If the sale of coins/tokens by a business is considered trading in securities, then the business will need to comply with certain fundamental obligations to its investors, such as know-your client and investment suitability.  This would require these businesses to verify each investor’s identity and collect sufficient information to ensure that the purchase of coins/tokens are suitable for the investor, taking into account his or her investment needs, objectives, financial circumstances and risk tolerance.  The CSA acknowledge that it is possible that a business could fulfil these obligations through a robust, automated, online process that incorporates investor protections. These investor protections could include limits on investment amounts and concentration, as well as risk warnings.

Cryptocurrency Exchange

Cryptocurrency exchanges are online exchanges that allow investors to buy and sell cryptocurrencies, such as s bitcoin and ether, and they may also offer coins/tokens that have been sold pursuant to ICOs/ITOs.  A cryptocurrency exchange that offers coins/tokens that are securities will be deemed to be a marketplace under Canadian securities laws.  Marketplaces are required to comply with the rules governing exchanges, such as those applicable to the TSX, or alternative trading systems.  If an exchange is doing business in Canada, it must apply to its local securities commission for recognition or an exemption from recognition. To date, no cryptocurrency exchange has been recognized in any jurisdiction of Canada or exempted from recognition.

CSA Regulatory Sandbox

The CSA have set up an initiative that it calls the Regulatory Sandbox, to support fintech businesses seeking to offer innovative products, services and applications in Canada. It allows firms to register and/or obtain exemptive relief from securities law requirements, under a faster and more flexible process than through a standard application, in order to test their products, services and applications throughout the Canadian market on a time-limited basis.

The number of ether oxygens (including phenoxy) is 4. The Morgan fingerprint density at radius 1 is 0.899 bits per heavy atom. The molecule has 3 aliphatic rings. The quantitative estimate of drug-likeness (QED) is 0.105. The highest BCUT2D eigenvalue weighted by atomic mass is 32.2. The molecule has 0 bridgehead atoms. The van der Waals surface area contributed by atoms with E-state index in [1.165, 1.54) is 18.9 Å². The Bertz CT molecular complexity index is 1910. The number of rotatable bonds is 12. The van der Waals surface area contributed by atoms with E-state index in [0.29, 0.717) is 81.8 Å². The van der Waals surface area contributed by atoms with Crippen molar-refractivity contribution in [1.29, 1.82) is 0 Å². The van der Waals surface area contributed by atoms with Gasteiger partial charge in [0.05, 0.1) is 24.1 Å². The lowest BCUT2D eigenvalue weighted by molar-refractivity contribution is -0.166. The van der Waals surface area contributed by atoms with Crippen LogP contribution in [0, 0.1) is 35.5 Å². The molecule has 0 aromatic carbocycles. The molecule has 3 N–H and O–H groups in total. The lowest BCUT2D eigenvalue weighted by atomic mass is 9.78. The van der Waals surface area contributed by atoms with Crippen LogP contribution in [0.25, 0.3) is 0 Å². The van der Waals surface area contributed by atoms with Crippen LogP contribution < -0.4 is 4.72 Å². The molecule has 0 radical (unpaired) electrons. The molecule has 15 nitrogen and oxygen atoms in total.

The CSA want to encourage financial market innovation and facilitate capital raising by fintech businesses, while at the same time ensuring fair and efficient capital markets and investor protection.  To avoid costly regulatory surprises, businesses considering doing an ICO/ITO should first consult legal counsel and then approach their local securities commission to discuss how they can comply with securities laws.


In Ontario, most gym memberships or contracts are regulated by the Consumer Protection Act, 2002 (Act).  The Act applies to any gym or other physical activity membership if you have to pay $50 or more in advance.  These contracts as classified as “personal development services” agreements under the Act.  The rules in the Act apply to most gyms, sports clubs, dance classes, martial arts clubs and yoga studios.  They do not apply if the gym or fitness centre is a not for profit (such as a YMCA), is owned by its members or is run by a city or the Province of Ontario.

Recently, there have been some reports in the media that some gyms and other physical activity clubs have been reclassifying their contracts as “student tuition agreements” to avoid their obligations under the Act.

How a contract is classified can make a significant difference in your rights as a consumer.  Of course, although a gym may try to classify a contract as a student tuition agreement, there is no guarantee that a court would agree with that classification.  However, challenging this would require you to take legal action, which could take time and cost you money.

As mentioned, gyms and other physical activity clubs may try to classify their contacts as student tuition agreements, because there are strict rules for personal development contracts.  Under the Act, you have the following rights when you sign a personal development contract:

  • The contract must be in writing;
  • The gym must give you a copy of the contract, if you do not receive a copy, you can cancel the contract at any time within 1 year of signing;
  • After receiving the contract, you have a 10 day cooling off period, where you can cancel the contract, without any reason, and do not have to pay any penalty;
  • The contract cannot be for longer than 1 year;
  • Instead of being for 1 year, the contract can be on a month to month basis, but then you can cancel on 1 months’ notice;
  • If there is an initiation fee, it cannot be more than double the cost of the annual membership;
  • Gyms must offer an instalment plan that allows you to make equal monthly payments;
  • The total amount paid under the monthly instalments must not be more than 25% of the fee if the full amount was paid at the time of signing; and